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The Replica Hotteterre Flutes in Berlin and St Petersburg

by Ardal Powell

See also: Jacques Martin Hotteterre "Le Romain" (1674-1763)

Word count:2600. Download size (text only) 19,000 bytes. This article first appeared in TRAVERSO, Vol. 8 No. 3 (July 1996).

© 1996, 1997, Ardal Powell. First Published 1996.

The credo of today's baroque flutists holds that three "Hotteterre" flutes, in museums in Berlin, St Petersburg and Graz, are the earliest baroque flutes in existence. But I have recently discovered--to my great surprise--that two of these three flutes belong to a group of six replicas made during the past hundred years or more, all based on an original lost in or before the 1870s.

I present the evidence for this view in an article published in the summer issue of the Journal of the American Musicological Society (Vol. 49 (1996), pp. 225-263). This shows how in the past fifty years a myth has grown up that the three-joint, conical-bored "baroque" flute was invented all of a sudden by members of the Hotteterre family connected with the French court. In fact, there has never been any real evidence for this view, and we now know enough to make the supposition seem highly unlikely. Nevertheless, the three "Hotteterre" flutes have made their own snowballing contribution to the myth, even though the only original one is the Graz example, which only became widely known in the 1970s. In my JAMS essay I show how claims on behalf of the Hotteterres have grown, illustrating the ways in which collectors, scholars and instrument-makers interpreted and wrote about the replicas and their supposed makers. I discuss the verifiable history of eight "Hotteterre"-type flutes, including the six copies (Table I), and by comparing their provenance, design and manufacture, I describe the chain of replication and re-replication linking the copies together (Table II). Finally, I propose that the evidence we have about seventeenth-century developments in the flute sketches out a far more complex picture than we previously imagined, in which northern Italy, southern France and the Netherlands are seriously under-represented by current knowledge.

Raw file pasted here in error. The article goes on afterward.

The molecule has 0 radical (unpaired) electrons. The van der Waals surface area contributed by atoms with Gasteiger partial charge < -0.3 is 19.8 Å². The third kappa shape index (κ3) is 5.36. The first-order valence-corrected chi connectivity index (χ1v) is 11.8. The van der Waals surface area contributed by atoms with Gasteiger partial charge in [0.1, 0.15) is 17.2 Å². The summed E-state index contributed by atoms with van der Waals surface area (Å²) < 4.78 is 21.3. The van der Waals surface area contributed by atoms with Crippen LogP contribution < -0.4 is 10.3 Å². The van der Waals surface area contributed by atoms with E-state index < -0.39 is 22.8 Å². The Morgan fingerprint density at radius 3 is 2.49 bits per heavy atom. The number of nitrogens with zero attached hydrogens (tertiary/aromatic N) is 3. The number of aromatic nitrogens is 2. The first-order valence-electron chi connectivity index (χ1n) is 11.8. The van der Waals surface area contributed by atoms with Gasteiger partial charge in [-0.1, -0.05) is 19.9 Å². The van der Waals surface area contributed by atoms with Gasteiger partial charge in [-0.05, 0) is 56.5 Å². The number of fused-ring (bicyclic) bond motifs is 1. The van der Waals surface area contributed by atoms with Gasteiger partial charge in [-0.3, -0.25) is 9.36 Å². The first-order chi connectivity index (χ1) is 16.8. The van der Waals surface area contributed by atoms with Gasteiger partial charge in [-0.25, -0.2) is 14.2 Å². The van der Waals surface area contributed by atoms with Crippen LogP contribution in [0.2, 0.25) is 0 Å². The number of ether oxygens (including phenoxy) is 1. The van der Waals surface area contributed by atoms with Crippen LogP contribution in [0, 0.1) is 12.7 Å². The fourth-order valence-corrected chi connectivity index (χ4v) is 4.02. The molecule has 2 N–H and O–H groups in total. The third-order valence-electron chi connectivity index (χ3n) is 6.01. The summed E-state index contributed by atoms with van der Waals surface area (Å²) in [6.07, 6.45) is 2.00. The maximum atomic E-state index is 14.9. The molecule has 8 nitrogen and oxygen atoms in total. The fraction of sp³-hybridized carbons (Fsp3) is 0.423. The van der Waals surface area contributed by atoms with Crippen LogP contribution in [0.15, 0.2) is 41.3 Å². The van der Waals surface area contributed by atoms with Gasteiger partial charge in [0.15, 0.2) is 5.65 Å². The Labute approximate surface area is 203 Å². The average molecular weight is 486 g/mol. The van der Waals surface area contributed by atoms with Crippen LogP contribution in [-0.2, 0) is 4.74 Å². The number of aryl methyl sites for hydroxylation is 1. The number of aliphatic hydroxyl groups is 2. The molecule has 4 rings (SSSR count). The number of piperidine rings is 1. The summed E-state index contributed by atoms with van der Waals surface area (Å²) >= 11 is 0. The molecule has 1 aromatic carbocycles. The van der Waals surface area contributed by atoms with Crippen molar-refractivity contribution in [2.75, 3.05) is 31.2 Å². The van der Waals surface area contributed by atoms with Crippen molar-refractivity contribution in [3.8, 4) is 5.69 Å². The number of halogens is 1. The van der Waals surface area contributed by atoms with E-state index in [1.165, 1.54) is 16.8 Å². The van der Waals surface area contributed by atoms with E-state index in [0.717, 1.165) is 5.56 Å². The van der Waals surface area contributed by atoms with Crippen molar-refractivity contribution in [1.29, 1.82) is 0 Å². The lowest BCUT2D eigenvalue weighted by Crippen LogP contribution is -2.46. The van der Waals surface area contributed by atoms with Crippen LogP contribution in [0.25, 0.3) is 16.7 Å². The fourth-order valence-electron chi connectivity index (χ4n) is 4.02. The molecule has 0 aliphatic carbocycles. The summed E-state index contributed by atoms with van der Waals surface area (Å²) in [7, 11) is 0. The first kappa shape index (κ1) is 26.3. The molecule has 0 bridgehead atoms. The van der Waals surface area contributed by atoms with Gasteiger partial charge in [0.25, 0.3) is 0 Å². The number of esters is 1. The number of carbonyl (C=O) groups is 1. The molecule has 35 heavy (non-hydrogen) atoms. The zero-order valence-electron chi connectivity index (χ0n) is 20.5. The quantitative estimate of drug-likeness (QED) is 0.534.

As everyone can find a copy of my JAMS article in their nearest music library, I do not propose to repeat that material here. Instead I shall try to answer the more personal question flutists are asking me most frequently these days: How did you come to make this surprising discovery? The answer covers a period of fourteen months, during most of which I had the great good fortune to hold a study Fellowship from the National Endowment for the Humanities. This allowed me to take a leave of absence from my everyday work as a flutemaker to travel and work in the library.

The story begins in March 1993, when Cathy Folkers and I were in Germany to show Folkers & Powell flutes at an exhibition in Frankfurt. At the time, I was interested in the flutes used by players in Bach's circle (see Ardal Powell with David Lasocki, `Bach and the Flute: The Players, the Instruments, the Music', Early Music 23.1 (February 1995), 9-29). These three-joint and early four-joint flutes are rare, and so we had decided to go on to Leipzig after the show to study the unique flute by Eichentopf in the Bachmuseum there (TRAVERSO 5.3 (July 1993), 3). I had known since the previous fall that my NEH Fellowship would begin later in 1993. The grant, to study the surviving flutes by Tromlitz and make a translation of his 1800 keyed flute tutor, would take me to St Petersburg, Russia, home to the surviving Tromlitz flute most like the one described in the tutor. I realised that I would have the chance at the same time to see the St Petersburg Hotteterres (one signed, the other unsigned), and furthermore that in between points on my "Tromlitz" tour it might be possible to study most if not all of the other three-joint flutes in existence. So our visit to Germany that March semed like a good time to re-visit the Staatliches Institut für Muskforschung, Preußischer Kulturbesitz, and begin by examining their Hotteterre flute.

Cathy and I had seen the flute only through a glass case before, and were looking forward to the opportunity to inspect it more closely. We already had a number of questions to answer. Its rather large, oval embouchure seemed like that of a nineteenth-century French flute--but was there any chance it was original? If not, had all traces of the original work been destroyed, or could we find clues to help reconstruct the dimensions? In a measured drawing made ten years before, Canadian maker Jean-François Beaudin had expressed the opinion that the embouchure ought to be 9.1mm. round, with straight walls. But we had recently seen the unaltered Anonymous flute in a Stuttgart private collection, and become aware that not all three-joint flutes should necessarily have a straight-walled embouchure; while drawings, photographs and moldings sent us by the owner of a Leclerc flute in a private collection in Brazil convinced us that the embouchure need not be particularly small either. Had Beaudin formed his opinion from evidence in the instrument, or was it just a guess? Notes by previous students of the flute in the museum's files provided no answers: indeed the very authenticity of the flute had been questioned by one researcher before us.